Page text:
Operationally, it is important that cooperative members, whether women or men, have adequate knowledge of productive, market and legal processes relevant to their field of work. It is especially important to emphasize this in strengthening the capacities of women cooperative members, in situations where women’s access to education and information may be limited. More specifically ensuring that women’s cooperatives have equal and adequate access to extension services and relevant productive and communication technologies is vital.
Relatedly, ensuring access to credit for women’s only cooperatives is essential for them to be able to grow. This not only requires reviewing structural barriers to financing for women and/or cooperatives, but also promoting the pursuit of cooperative networks or associations that can further strengthen the assets base and creditworthiness of cooperatives in need of financing. In this regard, and others, it is important to establish clear avenues for dialogue between women’s cooperatives, governments and other stakeholders. This will ensure that governments and other stakeholders are more responsive to the particular needs of women’s cooperatives.
In short, promoting cooperative organization among women is a worthy strategy for self-empowerment, but it is not without its political, social and cultural challenges. An important balance must thus be struck between cooperative formation, individual and organizational capacity building, government support and promotion, and organizational autonomy if the full benefits to women and their families are to be realized.
Food and Agriculture Organization of the United Nations. (2011). State of Food and Agriculture 2010-11. Women in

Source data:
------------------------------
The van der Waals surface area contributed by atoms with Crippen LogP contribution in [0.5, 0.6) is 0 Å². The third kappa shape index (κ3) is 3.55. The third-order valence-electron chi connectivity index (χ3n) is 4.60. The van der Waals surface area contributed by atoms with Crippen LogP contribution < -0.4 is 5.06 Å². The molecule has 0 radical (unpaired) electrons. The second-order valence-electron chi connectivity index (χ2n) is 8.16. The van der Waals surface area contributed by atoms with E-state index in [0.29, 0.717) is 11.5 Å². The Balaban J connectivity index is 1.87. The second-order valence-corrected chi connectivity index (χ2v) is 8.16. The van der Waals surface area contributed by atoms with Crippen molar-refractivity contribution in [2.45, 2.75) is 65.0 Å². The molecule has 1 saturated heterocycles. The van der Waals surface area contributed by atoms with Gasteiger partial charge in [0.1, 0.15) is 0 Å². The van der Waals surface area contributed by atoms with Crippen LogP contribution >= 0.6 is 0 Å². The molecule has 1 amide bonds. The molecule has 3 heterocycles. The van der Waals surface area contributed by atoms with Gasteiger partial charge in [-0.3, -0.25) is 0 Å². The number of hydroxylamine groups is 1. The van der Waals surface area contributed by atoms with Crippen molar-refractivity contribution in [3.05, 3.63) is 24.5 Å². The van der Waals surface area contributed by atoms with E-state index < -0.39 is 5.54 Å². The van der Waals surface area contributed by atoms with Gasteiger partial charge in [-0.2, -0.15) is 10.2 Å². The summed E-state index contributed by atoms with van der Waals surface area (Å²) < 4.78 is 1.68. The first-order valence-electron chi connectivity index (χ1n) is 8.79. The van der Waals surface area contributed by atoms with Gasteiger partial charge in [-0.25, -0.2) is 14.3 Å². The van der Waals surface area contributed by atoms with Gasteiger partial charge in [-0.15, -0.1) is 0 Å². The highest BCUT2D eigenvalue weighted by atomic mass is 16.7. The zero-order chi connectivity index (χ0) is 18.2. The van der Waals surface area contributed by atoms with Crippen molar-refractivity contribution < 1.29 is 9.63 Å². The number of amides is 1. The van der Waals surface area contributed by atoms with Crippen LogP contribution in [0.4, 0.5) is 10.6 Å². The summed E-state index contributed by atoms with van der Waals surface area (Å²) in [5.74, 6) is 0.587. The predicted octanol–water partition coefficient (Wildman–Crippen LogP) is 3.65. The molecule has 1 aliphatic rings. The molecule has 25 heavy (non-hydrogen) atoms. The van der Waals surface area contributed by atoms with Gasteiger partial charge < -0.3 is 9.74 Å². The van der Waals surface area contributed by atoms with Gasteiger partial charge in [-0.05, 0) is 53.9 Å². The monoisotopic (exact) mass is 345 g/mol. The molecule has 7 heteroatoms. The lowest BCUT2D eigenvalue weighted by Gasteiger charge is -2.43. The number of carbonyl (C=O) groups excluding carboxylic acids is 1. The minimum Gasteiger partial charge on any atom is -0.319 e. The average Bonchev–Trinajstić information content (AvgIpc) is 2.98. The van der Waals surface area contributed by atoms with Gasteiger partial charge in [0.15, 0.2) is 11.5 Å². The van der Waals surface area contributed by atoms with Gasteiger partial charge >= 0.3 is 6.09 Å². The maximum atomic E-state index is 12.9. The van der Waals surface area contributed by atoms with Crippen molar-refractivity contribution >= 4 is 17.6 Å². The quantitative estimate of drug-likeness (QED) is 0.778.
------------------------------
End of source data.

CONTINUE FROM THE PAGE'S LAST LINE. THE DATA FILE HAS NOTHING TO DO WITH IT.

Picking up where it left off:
Jones, Elaine; Sally Smith and Carol Wills. (2012). Women producers and the benefits of collective forms of enterprise.Gender and Development, 20:1, 13-32
Amaza, P.S., P.V. Kwagbe, and A.A. Amos. 1999. Analysis of women participation in agricultural cooperatives: Case Study of Borno State, Nigeria. Annals of Borno 15/16:187-196.
Datta, P. B. and Gailey, R. (2012), Empowering Women Through Social Entrepreneurship: Case Study of a Women’s Cooperative inIndia. Entrepreneurship Theory and Practice. doi: 10.1111/j.1540-6520.2012.00505.x
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For more information, please: http://healthmarketinnovations.org/program/uganda-private-midwives-organization-upmo
World Bank, ood and Agricultural Organization,and International Fund for Agricultural Development. (2009). Gender in Agriculture Sourcebook, Washington, DC: World Bank.
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Savio, M. and Righetti, A. (1993), Cooperatives as a social enterprise inItaly: a place for social integration and rehabilitation. ActaPsychiatricaScandinavica, 88: 238–242.
Estey, K. (2011), Domestic Workers and Cooperatives: BeyondCare goes beyond capitalism, A case study inBrooklyn,New York. WorkingUSA, 14:347-365.
 See discussion by Mayoux, L. (1992), From Idealism to Realism: Women, Feminism and Empowerment in Nicaraguan Tailoring Co-operatives. Development and Change, 23: 91–114.